Shown in grey in Fig. 6 are the anomalies derived by Rigby et al. (2017) (from the NOAA dataset) and by Turner et al. (2017). The four inversions showed qualitatively similar time dependencies, and differences generally fell within 1 standard deviation and always within 2 standard deviations. Differences with Turner et al. (2017) are largest, most notably after 2010, which can be expected since they use a combined AGAGE + NOAA dataset, whereas we only use NOAA data. In Rigby et al. (2017) it was shown that the use of a different dataset can result in different OH anomalies, though these differences were insignificant with respect to their uncertainty envelopes. Also visible is the uncertainty envelope of 1 standard deviation from Rigby et al. (2017), which is notably larger than our envelopes. This is likely due to a combination of the higher observational uncertainties and the higher number of optimized parameters adopted in Rigby et al. (2017). Further discussion of differences with these two studies is provided in Sect. 4.
It is illustrative to further investigate how the identified biases impact the results. For this purpose, Table 3 presents five metrics for each of the two inversions as well as for inversions where we implemented the bias corrections one by one (taking standard settings for the other parameters).
The first metric is the mean absolute error (MAE) in the OH anomalies between each respective inversion and the standard inversion. The MAE provides an estimate of how much the OH estimate in a given year is affected by accounting for the bias. The highest MAE of 1.3 % is small compared to the full envelope of each individual OH inversion (3 %–4 %). This means that in terms of interannual variability over the entire period, the outcome was not affected by the biases much. However, as most biases showed their strongest trends over short periods, the peak values of the differences between inversions even out somewhat when averaging over the entire period.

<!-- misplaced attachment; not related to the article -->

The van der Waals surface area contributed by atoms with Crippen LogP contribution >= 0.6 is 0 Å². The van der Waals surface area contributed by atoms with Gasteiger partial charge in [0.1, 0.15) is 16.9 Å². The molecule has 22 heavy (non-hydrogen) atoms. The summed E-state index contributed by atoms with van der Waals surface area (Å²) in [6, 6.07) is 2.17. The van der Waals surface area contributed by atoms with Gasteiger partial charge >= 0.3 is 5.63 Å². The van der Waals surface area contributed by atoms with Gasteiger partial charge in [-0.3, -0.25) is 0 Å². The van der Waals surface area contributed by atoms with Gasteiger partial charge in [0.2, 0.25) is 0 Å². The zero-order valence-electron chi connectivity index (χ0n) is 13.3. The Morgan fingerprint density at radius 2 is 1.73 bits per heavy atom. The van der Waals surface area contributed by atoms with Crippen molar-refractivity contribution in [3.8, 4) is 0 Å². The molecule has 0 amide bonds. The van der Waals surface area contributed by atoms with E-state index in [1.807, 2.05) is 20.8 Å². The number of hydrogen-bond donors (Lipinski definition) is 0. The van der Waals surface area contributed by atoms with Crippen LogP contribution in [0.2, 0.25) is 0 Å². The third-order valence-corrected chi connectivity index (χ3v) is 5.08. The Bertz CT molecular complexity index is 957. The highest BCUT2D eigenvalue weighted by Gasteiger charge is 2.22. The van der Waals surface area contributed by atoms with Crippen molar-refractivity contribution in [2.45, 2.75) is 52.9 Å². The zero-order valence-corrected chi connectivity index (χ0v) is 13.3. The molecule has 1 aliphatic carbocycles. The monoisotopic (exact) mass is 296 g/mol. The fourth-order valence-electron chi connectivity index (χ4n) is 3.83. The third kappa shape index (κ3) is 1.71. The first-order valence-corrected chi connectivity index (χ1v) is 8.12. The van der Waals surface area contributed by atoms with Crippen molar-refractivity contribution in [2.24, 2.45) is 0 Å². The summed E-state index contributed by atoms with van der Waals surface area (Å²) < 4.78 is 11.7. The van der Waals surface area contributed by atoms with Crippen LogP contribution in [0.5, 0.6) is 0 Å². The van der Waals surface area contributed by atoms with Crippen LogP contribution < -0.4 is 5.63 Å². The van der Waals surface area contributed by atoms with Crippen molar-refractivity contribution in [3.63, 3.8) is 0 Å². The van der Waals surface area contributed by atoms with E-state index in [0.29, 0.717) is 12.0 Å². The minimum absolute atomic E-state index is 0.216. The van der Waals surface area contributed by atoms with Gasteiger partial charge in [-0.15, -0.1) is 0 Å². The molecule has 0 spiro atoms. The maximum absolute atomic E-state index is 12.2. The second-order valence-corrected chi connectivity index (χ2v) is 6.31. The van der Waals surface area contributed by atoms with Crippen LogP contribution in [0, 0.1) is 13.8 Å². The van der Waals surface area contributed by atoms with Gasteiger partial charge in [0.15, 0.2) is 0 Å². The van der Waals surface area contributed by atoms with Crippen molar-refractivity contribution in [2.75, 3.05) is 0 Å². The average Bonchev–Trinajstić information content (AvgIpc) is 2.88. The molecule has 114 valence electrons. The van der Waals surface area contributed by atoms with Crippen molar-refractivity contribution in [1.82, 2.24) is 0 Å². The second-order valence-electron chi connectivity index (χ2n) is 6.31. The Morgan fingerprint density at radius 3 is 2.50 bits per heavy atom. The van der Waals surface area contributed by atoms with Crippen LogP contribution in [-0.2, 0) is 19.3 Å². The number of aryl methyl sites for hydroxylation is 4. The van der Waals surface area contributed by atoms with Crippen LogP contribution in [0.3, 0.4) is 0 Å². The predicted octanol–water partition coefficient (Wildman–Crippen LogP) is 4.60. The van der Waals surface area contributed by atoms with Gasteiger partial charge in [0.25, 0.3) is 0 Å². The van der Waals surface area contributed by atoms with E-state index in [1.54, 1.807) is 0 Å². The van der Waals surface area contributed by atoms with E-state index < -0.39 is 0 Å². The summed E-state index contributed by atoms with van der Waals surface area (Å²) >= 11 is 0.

Secondly, we derived an OH trend for each inversion set-up. As described in Sect. 2.1, we mapped the uncertainty of each inversion set-up in a Monte Carlo ensemble of inversions. We fitted a linear trend to the derived OH time series of each ensemble member. From the resulting collection of linear fit coefficients, we derived a mean linear fit coefficient and its standard deviation. Differences between the OH trends derived from the different inversions are insignificant. However, it is interesting to see that when all four biases are combined, we derived a shift to more positive OH trends. In the standard inversion, 43 % of the ensemble shows a positive trend, whereas in the four-bias inversion 88 % of the ensemble shows a positive trend.
The final three metrics are the tropospheric lifetime of MCF with respect to OH (, as in Eq. 1), the total tropospheric lifetime of CH4 (, as in Eq. 1), and the derived global mean CH4 emissions, averaged over the 1994–2015 period. For global CH4 emissions, we added the soil sink (32 [26–42] Tg yr−1; Kirschke et al., 2013), which was not included in the two-box model set-up. Naturally, these three are strongly correlated. When we compare the relative differences in, for example, the lifetime of MCF with respect to OH between different inversion set-ups to the MAE in anomalies, it is clear that the systematic offset between the different inversions (up to 10 %) was much higher than the differences in anomalies (up to 1.3 %). This is similar to what was seen for the biases themselves, where the systematic component tended to be much higher than the temporal variations (e.g. the bias in the IH OH ratio, shown in Fig. 4). We discuss this offset in more detail in Sect. 4.